A majority of Americans say the multiple criminal investigations into former President Donald Trump's conduct are fair, despite Trump's continued efforts claiming they are conspiracies against him, the latest NPR/PBS NewsHour/Marist poll finds.
The survey of more than 1,300 adults also found that despite the love for him among Republicans, Trump remains highly disliked, continues to struggle mightily with independents — and 6 in 10 Americans don't want him to be president again.
The results come as Trump has raised the specter of his potential arrest, due to a hush money investigation out of New York. Trump faces at least three other criminal investigations — two federal, stemming from classified documents found at his Florida home and one examining his role in the Jan. 6 insurrection, as well as one from Georgia, looking at his pressure campaign to overturn the results of the 2020 presidential election he lost.
They also come as Trump held his first presidential campaign rally Saturday in Waco, Texas, where he baselessly described the investigations as the result of "prosecutorial misconduct."
"Prosecutorial misconduct is their new tool," Trump said, "and they're willing to use it at levels never seen before in our country. We've had it, but we've never had it like this. We must stop them and we must not allow them to go through another election where they have yet another tool in their tool kit."
But most Americans don't agree with him. By a 56%-to-41% margin respondents said the investigations are fair and not a "witch hunt."
As expected, there's a huge partisan divide — 9 in 10 Democrats say they are fair, while 8 in 10 Republicans call them a witch hunt. A slim majority of independents call them fair, but they are closely split, 51% to 47%.
Those most likely to say the investigations are fair are those in the Gen Z and millennial generations, people who live in big cities and suburbs, and white college graduates, especially college-educated white women.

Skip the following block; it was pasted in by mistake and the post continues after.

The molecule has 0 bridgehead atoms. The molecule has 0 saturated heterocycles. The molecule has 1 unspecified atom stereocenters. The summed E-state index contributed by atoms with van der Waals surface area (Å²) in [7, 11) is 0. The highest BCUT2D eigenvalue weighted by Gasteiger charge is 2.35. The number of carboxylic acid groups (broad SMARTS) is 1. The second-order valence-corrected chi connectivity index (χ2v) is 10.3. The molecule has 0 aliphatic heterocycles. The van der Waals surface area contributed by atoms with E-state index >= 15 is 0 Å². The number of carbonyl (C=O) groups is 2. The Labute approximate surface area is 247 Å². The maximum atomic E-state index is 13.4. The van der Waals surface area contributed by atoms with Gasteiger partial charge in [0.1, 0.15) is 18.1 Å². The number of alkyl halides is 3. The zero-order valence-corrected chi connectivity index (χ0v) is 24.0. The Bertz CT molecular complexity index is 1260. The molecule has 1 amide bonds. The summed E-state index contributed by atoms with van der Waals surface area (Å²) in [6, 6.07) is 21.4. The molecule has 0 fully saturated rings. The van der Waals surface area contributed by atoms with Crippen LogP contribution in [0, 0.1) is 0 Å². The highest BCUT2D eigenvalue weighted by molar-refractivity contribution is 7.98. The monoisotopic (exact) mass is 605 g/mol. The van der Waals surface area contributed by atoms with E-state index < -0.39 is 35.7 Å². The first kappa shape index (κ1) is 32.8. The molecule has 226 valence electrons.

The latter is a demographic that's been one of the most reliable Democratic voting — and anti-Trump — groups.
Those most likely to say the investigations are a witch hunt were core Trump supporting groups: white men without degrees, white evangelical Christians and those who live in small towns.
Three-quarters say Trump has either done something illegal (46%) or unethical (29%). Only a quarter (23%) think he's done nothing wrong.
In a mirror of public perception about the ongoing investigations, those most likely to think Trump did something illegal are white college grads, especially white, college-educated women, women who live in small cities and suburbs and people who live in the Northeast.
But just 10% of Republicans think Trump did something illegal. They are more split when it comes to whether Trump did something unethical or nothing wrong — 45% say nothing wrong, 43% say he's done something unethical but not illegal.
That reflects the split in the GOP primary. About half of rank-and-file Republican voters appear to be open to someone else, but Trump clearly still has a lock on a significant portion of the GOP.
Republicans also like Trump a lot — 8 in 10 have a favorable opinion of him. But, more broadly, Trump remains highly unpopular.
Just 39% overall have a favorable opinion of Trump, 51% have a negative view. That includes just 37% of independents who have a positive view of him.
Even though Trump's 2024 campaign is well underway, 61% of respondents don't want Trump to be president, including almost two-thirds of independents.
For Republicans, it's a different story — three-quarters do want Trump to be president again.
So Trump remains very popular with the base, but politically toxic with everyone else. That represents a real conundrum for the GOP because with numbers like those, it's hard to see how Trump wins a general election, but also hard to see how he loses the Republican nomination — without a sustained effort from others in the party to go after his glaring vulnerabilities that have cost the GOP in recent elections.
The survey of 1,327 adults, including 1,226 registered voters, was conducted from Monday, March 20 through Thursday, March 23. It was done by telephone with live callers to cellphones and landlines, as well as by text message and online and in English and Spanish. The poll has a margin of error of +/- 3.5 percentage points.